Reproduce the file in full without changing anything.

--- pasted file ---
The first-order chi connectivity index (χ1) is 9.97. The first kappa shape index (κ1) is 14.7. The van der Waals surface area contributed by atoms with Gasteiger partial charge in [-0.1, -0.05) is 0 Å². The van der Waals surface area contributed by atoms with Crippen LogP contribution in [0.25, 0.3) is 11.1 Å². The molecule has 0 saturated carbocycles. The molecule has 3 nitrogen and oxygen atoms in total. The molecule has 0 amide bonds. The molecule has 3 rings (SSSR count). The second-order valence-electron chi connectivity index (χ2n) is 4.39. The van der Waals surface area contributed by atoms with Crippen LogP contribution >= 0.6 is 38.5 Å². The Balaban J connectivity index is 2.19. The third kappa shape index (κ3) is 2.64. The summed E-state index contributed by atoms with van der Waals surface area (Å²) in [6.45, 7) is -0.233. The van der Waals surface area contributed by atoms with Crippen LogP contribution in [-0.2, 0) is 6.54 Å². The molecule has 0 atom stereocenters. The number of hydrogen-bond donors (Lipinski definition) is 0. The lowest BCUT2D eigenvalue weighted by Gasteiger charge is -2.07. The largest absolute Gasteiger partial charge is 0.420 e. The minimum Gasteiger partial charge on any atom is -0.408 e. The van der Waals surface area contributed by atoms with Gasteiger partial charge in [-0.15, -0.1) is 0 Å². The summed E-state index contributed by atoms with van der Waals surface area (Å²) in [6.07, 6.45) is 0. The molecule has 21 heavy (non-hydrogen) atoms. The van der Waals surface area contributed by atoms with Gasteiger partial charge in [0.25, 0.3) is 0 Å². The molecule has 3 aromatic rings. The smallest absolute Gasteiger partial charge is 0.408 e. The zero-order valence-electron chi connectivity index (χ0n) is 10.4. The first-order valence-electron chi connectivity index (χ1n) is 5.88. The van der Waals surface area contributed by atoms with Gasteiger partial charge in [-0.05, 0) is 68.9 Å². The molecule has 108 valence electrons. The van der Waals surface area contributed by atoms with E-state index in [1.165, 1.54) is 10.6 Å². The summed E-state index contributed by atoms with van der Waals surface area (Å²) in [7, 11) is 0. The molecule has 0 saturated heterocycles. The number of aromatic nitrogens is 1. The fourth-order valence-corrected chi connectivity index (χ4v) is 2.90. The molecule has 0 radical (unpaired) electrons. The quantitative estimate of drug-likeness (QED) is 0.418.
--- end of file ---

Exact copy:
The first-order chi connectivity index (χ1) is 9.97. The first kappa shape index (κ1) is 14.7. The van der Waals surface area contributed by atoms with Gasteiger partial charge in [-0.1, -0.05) is 0 Å². The van der Waals surface area contributed by atoms with Crippen LogP contribution in [0.25, 0.3) is 11.1 Å². The molecule has 0 saturated carbocycles. The molecule has 3 nitrogen and oxygen atoms in total. The molecule has 0 amide bonds. The molecule has 3 rings (SSSR count). The second-order valence-electron chi connectivity index (χ2n) is 4.39. The van der Waals surface area contributed by atoms with Crippen LogP contribution >= 0.6 is 38.5 Å². The Balaban J connectivity index is 2.19. The third kappa shape index (κ3) is 2.64. The summed E-state index contributed by atoms with van der Waals surface area (Å²) in [6.45, 7) is -0.233. The van der Waals surface area contributed by atoms with Crippen LogP contribution in [-0.2, 0) is 6.54 Å². The molecule has 0 atom stereocenters. The number of hydrogen-bond donors (Lipinski definition) is 0. The lowest BCUT2D eigenvalue weighted by Gasteiger charge is -2.07. The largest absolute Gasteiger partial charge is 0.420 e. The minimum Gasteiger partial charge on any atom is -0.408 e. The van der Waals surface area contributed by atoms with Gasteiger partial charge in [-0.15, -0.1) is 0 Å². The summed E-state index contributed by atoms with van der Waals surface area (Å²) in [6.07, 6.45) is 0. The molecule has 21 heavy (non-hydrogen) atoms. The van der Waals surface area contributed by atoms with Gasteiger partial charge in [0.25, 0.3) is 0 Å². The molecule has 3 aromatic rings. The smallest absolute Gasteiger partial charge is 0.408 e. The zero-order valence-electron chi connectivity index (χ0n) is 10.4. The first-order valence-electron chi connectivity index (χ1n) is 5.88. The van der Waals surface area contributed by atoms with Gasteiger partial charge in [-0.05, 0) is 68.9 Å². The molecule has 108 valence electrons. The van der Waals surface area contributed by atoms with E-state index in [1.165, 1.54) is 10.6 Å². The summed E-state index contributed by atoms with van der Waals surface area (Å²) in [7, 11) is 0. The molecule has 0 saturated heterocycles. The number of aromatic nitrogens is 1. The fourth-order valence-corrected chi connectivity index (χ4v) is 2.90. The molecule has 0 radical (unpaired) electrons. The quantitative estimate of drug-likeness (QED) is 0.418.